John Norman

Renegades of Gor

(Chronicles of Counter-Earth-23)

1 The Road; The Slave

In a sudden flash of lightning, showing the driving rain, the wagons, the crowd on the road, I saw ahead, above me, and to my left, about a half of a pasang forward, on its stony plateau, the inn of the Crooked Tarn.

'There is less than a pasang to go,' said a man near me.

'They will have no places left,' said another.

'You could not afford them, if they did,' said the first man.

'We will camp on the lee side,' said another, 'and water the beasts in the moat.'

'Wagons will already be circled there,' said another.

When groups are traveling together the wagons are often arranged in a circle, end to end, tongues inward, narrowing gaps between the «sections» of the improvised rampart, and chained together, the front axle of the next, the camp, and the draft animals, and any accompanying livestock, within the circle. This forms a wagon fort or laager. The circle contains more interior space than any other geometrical figure, so the camp is thus as large as possible, given the number of wagons. Too, as every point on the circumference is normally visible from, and equidistant from, the center, this facilitates defense, for example, the prompt and pertinent deployment of reserves. This arrangement, incidentally, is not common with the southern wagon peoples, such as Tuchuks, if only because of the vast numbers of wagons. There the wagons congregate almost to form wagon cities. It is fairly typical, however, with some of the less numerous wagon peoples of the north, such as the tribes of the Alars, particularly when separated from one another on the march, though there one might note the circle is often very large and as many as four or five wagons deep.

There was another flash of lightning, and an earsplitting crash of thunder. Ahead, and on the plateau of the inn, I saw the large wooden sign, on its chains, jerked in the wind, striking about, pelted with rain. It was in the form of a malformed tarn, its neck crooked, almost vulturelike, the right leg, with its talons, much larger than the left, and outstretched, grasping. Such signs are not untypical of Gorean hostelries, as many Goreans, particularly those of the lower castes, cannot read.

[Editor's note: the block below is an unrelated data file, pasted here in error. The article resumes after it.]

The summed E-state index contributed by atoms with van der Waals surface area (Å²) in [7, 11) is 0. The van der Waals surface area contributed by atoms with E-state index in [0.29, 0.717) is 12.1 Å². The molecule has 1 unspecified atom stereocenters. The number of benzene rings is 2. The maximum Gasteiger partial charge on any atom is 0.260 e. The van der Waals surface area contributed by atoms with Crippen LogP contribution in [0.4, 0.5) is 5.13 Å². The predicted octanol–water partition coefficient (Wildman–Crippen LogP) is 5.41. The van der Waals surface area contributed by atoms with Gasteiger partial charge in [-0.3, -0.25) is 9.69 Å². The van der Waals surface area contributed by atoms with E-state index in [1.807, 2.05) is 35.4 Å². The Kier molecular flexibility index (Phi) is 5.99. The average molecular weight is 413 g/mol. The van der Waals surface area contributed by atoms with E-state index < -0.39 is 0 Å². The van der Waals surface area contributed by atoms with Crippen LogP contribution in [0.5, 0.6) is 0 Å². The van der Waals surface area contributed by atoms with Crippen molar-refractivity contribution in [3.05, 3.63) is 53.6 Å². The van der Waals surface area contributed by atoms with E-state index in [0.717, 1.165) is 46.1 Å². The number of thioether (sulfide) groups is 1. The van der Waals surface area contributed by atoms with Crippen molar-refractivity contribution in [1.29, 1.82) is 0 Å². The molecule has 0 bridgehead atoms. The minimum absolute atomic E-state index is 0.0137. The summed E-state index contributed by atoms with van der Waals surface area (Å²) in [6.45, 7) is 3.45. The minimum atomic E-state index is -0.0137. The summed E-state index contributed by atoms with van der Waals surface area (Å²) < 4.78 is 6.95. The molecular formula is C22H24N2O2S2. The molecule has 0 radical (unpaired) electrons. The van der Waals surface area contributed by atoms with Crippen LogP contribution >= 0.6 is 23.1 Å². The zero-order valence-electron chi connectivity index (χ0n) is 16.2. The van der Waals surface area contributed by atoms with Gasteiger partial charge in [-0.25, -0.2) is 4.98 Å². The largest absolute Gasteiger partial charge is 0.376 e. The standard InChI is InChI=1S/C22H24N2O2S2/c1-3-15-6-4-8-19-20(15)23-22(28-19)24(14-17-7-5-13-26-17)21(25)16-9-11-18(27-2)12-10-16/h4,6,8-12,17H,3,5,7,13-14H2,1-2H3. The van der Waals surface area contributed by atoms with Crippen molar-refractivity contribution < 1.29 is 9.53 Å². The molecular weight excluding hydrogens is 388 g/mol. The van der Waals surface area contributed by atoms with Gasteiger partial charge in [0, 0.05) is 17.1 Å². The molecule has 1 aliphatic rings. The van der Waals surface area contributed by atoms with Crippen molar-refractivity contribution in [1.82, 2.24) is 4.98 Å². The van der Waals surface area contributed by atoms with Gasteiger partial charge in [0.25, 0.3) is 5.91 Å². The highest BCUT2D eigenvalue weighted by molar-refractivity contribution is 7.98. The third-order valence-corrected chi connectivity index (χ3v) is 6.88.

Then again it seemed the world was plunged into darkness and there was little except driving rain and the creaking of wagons.

I had put my cloak over my head. The wagon I was walking beside was to my left. It kept to the left side of the road, as it was moving north on what, in this latitude, was usually called the Vosk Road, but farther south was generally knows as the Vitkel Aria. My cloak hung down from my head about my shoulders, and thence fell to my waist. I had shortened the straps of the sword sheath, hitching it high, the hilt now before my left shoulder, under the cloak. I kept one hand, from beneath my cloak, on the side of the wagon. In this way I was less likely to stumble in the darkness, and the cold, driving rain. The other hand, my right, held my cloak about my neck. My pack was in the wagon.

To my right, in the line of traffic moving south, I suddenly heard cursing and the startled, protesting bellowing of a tharlarion. There were shouts. There was a creaking of wood, and the slick squeak of an engaged, leather-lined brake shoe pressing against the iron rim of a wheel. 'Jump!' cried someone. There was then a sound of sliding, and then, after a moment, that of a wagon tipping heavily into mud. The tharlarion, probably thrown from its feet, was squealing in its harness.

I pulled my pack from the wagon I was trekking beside and, feeling about, locating the side of the next wagon moving south, felt around it, and went to the side of the road. Another tharlarion moved past me. I reached out and felt its wet scales. In another flash of lightning I saw the wagon in the ditch, tipped on its side, its canvas- covered, roped-down load bulging against the restraining cover, the tharlarion also in its side, lying tangled in its harness, its feet flailing, its long neck craning about.